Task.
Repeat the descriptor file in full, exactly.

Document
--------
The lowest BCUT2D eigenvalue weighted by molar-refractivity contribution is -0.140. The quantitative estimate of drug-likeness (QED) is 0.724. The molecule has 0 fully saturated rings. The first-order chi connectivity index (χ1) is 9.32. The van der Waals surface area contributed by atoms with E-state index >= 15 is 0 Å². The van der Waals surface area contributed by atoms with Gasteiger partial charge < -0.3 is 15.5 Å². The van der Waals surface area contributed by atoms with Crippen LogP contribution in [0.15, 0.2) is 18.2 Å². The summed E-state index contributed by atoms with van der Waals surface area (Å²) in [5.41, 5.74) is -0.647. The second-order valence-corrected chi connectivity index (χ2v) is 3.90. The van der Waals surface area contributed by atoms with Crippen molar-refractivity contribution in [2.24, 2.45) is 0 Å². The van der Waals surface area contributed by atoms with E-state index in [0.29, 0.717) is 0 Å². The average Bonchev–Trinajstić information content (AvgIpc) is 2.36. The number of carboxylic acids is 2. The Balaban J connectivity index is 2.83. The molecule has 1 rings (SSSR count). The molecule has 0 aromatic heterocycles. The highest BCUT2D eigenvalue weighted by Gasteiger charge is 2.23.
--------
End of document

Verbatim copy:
The lowest BCUT2D eigenvalue weighted by molar-refractivity contribution is -0.140. The quantitative estimate of drug-likeness (QED) is 0.724. The molecule has 0 fully saturated rings. The first-order chi connectivity index (χ1) is 9.32. The van der Waals surface area contributed by atoms with E-state index >= 15 is 0 Å². The van der Waals surface area contributed by atoms with Gasteiger partial charge < -0.3 is 15.5 Å². The van der Waals surface area contributed by atoms with Crippen LogP contribution in [0.15, 0.2) is 18.2 Å². The summed E-state index contributed by atoms with van der Waals surface area (Å²) in [5.41, 5.74) is -0.647. The second-order valence-corrected chi connectivity index (χ2v) is 3.90. The van der Waals surface area contributed by atoms with Crippen molar-refractivity contribution in [2.24, 2.45) is 0 Å². The van der Waals surface area contributed by atoms with E-state index in [0.29, 0.717) is 0 Å². The average Bonchev–Trinajstić information content (AvgIpc) is 2.36. The number of carboxylic acids is 2. The Balaban J connectivity index is 2.83. The molecule has 1 rings (SSSR count). The molecule has 0 aromatic heterocycles. The highest BCUT2D eigenvalue weighted by Gasteiger charge is 2.23.